January 22, 2014 | Posted in:Nutrition
I am doing to IMUK 2014 in July to support the charity Scope. You can raise money for the charity at uk.virginmoneygiving.com/ironcrab.
I have entered my 3rd week of the Tri-Ripped programme feeling comfortable that I have been following the training and the diet required to achieve my goal at the Ironman UK 2014. However, constantly looking to tweak, change and ultimately improve I have been looking at my diet in a bit more detail. The fad at the moment is Paleo or Low Carb Diet?
Which diet is best for Ironman / Endurance Training?
There are literally hundreds of diets out there in the public domain and market. My usual google search for ‘diet’ returns Weight Watchers, 4:3 Fast Diet, 5:2 Fast Diet, Atkins Diet, Diet Chef and Dukan Diet in that order on the first page.
Time to get more specific and look at ironman / endurance training diets. My searches resulted in an interesting array of results with various views on the diet, fuelling and recovery. My very very high level summary of my understanding of the current consensus is that ‘old school’ theory was that an endurance athletes’ staple diet included pasta, bread, rice, bagels and anything else white and sugary to ensure that carbohydrate levels are constantly topped up to support the volume of training that is being undertaken. The ‘new school’ is that your carbs come from ‘clean’ sources such as vegetables and you need to ensure your body does not have an excess supply of carbs. This allows the body to be trained into using your virtually unlimited source of fat as a source of energy. You do need to use carbs to fuel sessions longer than 90 minutes and ensure your daily protein intake is in adequate amount and sufficiently timed for recovery.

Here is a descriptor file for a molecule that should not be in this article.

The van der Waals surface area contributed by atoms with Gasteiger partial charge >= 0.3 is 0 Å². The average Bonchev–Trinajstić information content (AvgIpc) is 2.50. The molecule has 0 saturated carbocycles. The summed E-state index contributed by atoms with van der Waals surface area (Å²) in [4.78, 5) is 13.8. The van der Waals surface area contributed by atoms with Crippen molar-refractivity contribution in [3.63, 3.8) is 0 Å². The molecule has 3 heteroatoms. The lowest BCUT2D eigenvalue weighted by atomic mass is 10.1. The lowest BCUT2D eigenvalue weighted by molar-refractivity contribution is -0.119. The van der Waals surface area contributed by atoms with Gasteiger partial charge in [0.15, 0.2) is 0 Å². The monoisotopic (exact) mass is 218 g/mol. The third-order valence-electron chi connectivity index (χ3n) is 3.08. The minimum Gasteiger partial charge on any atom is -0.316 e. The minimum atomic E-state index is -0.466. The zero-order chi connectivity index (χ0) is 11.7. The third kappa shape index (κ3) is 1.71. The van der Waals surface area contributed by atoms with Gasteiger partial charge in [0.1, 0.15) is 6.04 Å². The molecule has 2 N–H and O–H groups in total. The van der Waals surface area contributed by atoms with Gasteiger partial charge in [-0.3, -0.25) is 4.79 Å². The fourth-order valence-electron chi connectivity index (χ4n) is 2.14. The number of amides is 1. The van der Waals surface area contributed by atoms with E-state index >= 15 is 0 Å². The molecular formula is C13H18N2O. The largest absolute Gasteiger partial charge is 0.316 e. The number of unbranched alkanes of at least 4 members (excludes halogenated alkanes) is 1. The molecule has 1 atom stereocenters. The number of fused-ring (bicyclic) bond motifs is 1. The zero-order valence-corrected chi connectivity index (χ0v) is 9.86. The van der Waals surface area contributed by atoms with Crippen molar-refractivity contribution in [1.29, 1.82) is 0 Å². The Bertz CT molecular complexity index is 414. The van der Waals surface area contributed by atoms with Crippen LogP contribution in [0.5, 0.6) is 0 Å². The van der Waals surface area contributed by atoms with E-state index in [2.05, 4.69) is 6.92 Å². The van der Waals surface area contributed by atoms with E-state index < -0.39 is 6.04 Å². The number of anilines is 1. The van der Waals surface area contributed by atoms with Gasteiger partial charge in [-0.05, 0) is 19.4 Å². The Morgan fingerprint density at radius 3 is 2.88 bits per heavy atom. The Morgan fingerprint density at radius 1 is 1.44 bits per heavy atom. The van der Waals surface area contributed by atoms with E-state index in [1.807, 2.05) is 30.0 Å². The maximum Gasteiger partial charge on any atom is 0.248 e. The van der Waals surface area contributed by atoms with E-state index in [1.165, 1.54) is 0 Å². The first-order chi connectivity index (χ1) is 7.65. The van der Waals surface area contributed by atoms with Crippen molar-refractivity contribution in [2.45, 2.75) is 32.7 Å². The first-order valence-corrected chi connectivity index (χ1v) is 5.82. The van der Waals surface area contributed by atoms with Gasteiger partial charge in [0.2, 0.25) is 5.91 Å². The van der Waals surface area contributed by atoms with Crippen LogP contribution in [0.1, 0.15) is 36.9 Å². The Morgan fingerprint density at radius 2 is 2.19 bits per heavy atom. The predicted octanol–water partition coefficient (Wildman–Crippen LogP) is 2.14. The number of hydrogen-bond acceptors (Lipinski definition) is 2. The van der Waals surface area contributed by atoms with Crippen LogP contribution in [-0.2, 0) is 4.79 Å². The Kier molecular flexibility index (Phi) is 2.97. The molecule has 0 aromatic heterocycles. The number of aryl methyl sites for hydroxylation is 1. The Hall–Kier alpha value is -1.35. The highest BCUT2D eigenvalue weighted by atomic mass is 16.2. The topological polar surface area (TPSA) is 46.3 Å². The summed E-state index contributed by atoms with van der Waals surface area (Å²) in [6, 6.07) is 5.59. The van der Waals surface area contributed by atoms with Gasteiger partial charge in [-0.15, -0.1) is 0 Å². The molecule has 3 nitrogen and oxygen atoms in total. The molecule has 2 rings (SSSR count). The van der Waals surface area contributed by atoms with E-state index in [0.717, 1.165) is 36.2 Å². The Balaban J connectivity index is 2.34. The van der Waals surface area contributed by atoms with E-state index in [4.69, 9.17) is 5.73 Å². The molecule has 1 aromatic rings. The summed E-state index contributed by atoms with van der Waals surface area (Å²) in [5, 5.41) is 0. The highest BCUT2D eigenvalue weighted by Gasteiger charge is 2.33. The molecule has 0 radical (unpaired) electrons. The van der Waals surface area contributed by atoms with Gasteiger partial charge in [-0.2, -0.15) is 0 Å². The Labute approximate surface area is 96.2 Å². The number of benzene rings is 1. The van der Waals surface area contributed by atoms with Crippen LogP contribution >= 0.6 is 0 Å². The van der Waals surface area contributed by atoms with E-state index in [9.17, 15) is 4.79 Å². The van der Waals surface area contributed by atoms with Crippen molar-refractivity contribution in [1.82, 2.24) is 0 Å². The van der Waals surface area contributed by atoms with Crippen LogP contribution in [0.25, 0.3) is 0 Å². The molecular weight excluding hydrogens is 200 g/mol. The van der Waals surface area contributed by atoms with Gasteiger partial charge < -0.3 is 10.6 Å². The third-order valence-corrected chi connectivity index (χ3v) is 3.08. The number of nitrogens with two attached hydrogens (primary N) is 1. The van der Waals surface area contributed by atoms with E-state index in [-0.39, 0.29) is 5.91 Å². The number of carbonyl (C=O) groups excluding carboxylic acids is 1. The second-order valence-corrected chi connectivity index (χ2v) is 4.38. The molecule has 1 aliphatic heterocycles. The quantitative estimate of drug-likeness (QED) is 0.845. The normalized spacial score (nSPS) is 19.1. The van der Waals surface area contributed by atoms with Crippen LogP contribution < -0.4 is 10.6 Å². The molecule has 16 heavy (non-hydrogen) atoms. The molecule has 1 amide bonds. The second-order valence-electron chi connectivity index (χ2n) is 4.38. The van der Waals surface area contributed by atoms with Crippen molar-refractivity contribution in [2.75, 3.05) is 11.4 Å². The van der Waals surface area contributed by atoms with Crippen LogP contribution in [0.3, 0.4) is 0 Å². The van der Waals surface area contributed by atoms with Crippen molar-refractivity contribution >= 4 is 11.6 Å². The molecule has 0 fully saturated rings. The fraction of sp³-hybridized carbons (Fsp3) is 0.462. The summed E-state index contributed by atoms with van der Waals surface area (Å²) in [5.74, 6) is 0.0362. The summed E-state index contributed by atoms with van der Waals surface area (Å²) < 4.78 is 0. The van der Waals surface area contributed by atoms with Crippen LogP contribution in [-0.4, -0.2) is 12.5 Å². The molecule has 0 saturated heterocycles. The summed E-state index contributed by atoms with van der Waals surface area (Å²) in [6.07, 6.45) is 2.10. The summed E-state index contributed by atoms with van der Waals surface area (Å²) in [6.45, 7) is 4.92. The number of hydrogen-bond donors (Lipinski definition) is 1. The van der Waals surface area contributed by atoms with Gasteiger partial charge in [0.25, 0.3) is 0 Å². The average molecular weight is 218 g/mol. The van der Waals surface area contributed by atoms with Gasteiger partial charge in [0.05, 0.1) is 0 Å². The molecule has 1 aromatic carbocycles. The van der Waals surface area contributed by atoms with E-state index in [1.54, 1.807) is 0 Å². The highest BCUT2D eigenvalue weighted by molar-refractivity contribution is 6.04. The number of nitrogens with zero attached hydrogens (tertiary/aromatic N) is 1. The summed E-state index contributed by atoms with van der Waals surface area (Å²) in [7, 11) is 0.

The above narrows down the options for the ‘diets’ to the Low-Carb or Paleo type diets. This aligns with the current eating plan I am following in the Tri-Ripped Training Programme. Undertaking a bit of investigation work I came across a number of interesting Ironman and Endurance Athletes that follow such plans. I will outline these below and finish with a summary of the plan that I will be following going forward.
What is Paleo?
I think that Low-Carb is self-explanatory but I wanted to put an explanation of what The Paleo Diet is which I taken from the website thepaleodiet.com:
The Paleo Diet is based upon everyday, modern foods that mimic the food groups of our pre-agricultural, hunter-gatherer ancestors. The following seven fundamental characteristics of hunter-gatherer diets will help to optimize your health, minimize your risk of chronic disease, and lose weight.